As a top leader of the Magdalo, which has proven its ability to launch a nationwide campaign and propel a candidate to the Senate, he has an established network on the ground, rivaling other more established political parties.

To me, the decision by the Comelec to disqualify Danny Lim to run for Senator on the gorunds that he is a nuisance candidate because he supposedly does not have the ability to campaign for the senate is a contradiction to democracy. While it is indeed a responsibility of the Comelec to ensure that only the qualified and the serious candidates are included in the list that the people will choose from, it is also their duty to uphold the constitutional right of citizens to vote and be voted upon.

Clearly, BGen. Danny Lim is not a nuisance candidate. He may be irritating to an administration which is sensitive to criticism and calls for reform, but he is definitely worthy to present himself to the electorate and be voted upon.

Pre-2010 Charter Change: Magnet for Suspicion and Distrust

Posted in Politics and Politicians with tags , , , , on November 21, 2008 by Ruffy Biazon

Any moves to amend the Constitution before the change of political leadership in 2010 will only be met with extreme distrust and suspicion by the people. The proponents of a pre-2010 charter change must take into account the prevailing sentiments of a very significant segment of the population which have very serious suspicions about the motives of those pushing for chacha. It cannot be denied that there is no vocal clamor for charter change from the populace while on the other hand, there is widespread disapproval of tinkering with the Constitution especially under the present national political leadership (not just the president, but the ENTIRE political leadership).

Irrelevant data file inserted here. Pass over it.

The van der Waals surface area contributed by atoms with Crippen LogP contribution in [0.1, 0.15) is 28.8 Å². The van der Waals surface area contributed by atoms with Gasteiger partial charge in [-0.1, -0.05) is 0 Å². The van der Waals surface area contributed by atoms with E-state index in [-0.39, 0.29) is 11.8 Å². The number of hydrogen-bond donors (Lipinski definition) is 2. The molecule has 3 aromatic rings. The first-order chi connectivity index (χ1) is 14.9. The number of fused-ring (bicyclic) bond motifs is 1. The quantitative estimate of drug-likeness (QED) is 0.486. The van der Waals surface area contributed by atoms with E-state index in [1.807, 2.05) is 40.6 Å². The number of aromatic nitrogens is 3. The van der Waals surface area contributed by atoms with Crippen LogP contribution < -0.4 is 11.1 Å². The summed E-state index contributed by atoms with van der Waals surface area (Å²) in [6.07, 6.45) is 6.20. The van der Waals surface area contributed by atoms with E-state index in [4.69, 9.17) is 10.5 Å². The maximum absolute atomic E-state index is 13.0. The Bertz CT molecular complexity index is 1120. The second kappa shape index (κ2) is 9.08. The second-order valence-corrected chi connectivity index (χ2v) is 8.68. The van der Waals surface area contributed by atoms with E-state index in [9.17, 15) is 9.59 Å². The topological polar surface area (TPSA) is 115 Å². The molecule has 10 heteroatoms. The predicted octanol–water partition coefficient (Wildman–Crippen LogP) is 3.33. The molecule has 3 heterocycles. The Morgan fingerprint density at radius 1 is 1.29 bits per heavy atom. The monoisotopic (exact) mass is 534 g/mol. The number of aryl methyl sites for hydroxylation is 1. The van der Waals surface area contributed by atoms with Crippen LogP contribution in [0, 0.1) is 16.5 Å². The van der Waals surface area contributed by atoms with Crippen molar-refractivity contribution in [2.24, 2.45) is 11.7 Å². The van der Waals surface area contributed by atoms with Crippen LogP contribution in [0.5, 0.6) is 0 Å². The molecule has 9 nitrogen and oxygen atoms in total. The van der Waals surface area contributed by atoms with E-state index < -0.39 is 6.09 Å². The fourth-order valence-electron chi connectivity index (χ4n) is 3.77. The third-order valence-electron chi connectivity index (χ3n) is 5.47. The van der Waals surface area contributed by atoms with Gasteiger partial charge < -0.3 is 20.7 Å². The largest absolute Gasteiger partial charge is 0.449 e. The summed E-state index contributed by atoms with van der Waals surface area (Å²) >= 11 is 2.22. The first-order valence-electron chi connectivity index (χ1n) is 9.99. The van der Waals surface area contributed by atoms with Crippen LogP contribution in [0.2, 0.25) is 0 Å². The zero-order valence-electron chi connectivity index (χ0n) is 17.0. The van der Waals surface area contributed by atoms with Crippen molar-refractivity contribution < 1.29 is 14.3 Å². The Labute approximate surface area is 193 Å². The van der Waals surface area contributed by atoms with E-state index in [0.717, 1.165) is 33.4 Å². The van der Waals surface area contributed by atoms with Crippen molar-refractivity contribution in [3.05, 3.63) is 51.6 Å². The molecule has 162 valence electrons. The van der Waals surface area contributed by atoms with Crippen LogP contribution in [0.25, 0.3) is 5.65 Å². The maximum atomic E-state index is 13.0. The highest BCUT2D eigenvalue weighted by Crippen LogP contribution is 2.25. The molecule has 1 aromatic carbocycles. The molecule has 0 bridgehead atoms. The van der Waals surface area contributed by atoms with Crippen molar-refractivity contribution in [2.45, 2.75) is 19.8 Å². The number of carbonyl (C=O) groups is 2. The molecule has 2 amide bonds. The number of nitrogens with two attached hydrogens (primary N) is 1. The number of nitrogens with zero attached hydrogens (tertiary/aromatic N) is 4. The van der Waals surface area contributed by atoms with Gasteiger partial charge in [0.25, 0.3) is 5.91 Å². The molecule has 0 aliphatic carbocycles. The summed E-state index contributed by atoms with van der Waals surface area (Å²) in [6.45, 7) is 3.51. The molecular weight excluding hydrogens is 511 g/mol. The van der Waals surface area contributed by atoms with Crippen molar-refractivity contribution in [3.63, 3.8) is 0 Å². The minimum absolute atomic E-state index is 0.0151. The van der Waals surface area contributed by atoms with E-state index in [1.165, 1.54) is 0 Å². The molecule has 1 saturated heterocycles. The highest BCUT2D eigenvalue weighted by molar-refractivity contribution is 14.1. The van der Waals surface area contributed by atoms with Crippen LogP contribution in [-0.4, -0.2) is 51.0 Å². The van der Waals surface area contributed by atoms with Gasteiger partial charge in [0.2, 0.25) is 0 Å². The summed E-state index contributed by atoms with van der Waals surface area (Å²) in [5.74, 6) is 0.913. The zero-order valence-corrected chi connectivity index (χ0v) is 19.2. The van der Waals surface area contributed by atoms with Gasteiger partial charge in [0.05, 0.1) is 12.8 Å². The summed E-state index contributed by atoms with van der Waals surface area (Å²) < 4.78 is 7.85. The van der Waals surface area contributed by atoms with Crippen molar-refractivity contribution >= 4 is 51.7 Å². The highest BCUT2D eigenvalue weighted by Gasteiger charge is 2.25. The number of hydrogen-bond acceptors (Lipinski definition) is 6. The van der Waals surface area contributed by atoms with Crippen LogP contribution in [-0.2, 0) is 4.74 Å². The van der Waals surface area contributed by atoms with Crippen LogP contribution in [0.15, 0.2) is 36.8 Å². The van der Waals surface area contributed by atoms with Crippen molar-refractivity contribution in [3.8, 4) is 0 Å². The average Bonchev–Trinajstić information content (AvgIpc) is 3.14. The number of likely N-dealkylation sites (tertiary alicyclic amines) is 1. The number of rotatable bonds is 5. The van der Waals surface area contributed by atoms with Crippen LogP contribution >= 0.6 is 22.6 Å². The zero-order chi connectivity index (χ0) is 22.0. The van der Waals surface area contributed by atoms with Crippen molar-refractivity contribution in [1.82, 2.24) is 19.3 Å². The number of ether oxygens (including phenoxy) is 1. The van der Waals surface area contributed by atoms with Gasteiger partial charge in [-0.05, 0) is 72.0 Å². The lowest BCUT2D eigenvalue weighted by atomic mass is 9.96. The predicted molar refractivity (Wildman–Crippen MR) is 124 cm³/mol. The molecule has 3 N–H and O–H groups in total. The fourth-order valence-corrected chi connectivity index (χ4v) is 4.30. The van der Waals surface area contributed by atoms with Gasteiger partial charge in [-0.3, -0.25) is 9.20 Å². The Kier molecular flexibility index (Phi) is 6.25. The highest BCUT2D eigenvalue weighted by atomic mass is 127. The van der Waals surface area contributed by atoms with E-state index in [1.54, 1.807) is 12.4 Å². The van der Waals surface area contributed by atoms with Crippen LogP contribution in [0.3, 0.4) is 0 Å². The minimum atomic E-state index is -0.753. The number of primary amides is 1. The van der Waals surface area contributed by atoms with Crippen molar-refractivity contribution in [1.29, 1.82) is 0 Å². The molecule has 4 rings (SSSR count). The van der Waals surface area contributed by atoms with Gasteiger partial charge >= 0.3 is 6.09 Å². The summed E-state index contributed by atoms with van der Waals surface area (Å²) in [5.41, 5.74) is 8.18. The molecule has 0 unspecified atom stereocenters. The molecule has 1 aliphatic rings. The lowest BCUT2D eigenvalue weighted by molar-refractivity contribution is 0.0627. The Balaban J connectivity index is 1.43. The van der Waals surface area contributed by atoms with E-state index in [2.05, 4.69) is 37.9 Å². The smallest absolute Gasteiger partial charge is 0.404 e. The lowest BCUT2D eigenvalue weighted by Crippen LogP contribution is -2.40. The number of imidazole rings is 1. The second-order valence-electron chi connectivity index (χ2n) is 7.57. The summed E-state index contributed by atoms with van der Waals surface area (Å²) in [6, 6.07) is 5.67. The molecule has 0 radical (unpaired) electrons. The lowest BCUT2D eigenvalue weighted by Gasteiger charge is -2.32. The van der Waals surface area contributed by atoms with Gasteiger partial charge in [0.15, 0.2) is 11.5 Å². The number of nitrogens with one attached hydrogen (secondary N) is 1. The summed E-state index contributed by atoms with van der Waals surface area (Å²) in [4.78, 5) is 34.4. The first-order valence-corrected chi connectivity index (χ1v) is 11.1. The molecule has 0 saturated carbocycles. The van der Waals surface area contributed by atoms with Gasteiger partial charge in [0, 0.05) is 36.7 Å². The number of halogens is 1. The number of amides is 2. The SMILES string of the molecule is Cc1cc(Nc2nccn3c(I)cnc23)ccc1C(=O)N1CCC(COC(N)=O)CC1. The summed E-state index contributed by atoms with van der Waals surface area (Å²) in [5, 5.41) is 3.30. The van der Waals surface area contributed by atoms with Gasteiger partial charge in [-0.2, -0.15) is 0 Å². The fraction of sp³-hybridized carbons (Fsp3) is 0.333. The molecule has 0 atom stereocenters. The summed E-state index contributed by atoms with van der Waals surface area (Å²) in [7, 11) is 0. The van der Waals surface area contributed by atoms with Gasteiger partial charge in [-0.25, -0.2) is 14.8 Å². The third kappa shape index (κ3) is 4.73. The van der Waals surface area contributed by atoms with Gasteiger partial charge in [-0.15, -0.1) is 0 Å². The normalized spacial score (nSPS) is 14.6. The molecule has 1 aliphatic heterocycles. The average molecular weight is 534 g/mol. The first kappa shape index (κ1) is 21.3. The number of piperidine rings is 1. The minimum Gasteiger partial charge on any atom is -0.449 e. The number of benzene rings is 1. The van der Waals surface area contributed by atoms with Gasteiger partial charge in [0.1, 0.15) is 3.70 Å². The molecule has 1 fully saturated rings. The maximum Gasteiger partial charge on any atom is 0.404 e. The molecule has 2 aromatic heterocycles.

It does not help the cause of the cha-cha proponents that the most vocal about amendments to the Constitution are incumbent politicians, particularly those identified with the present administration. Thus, the product of a rammed-down-the-throat-of-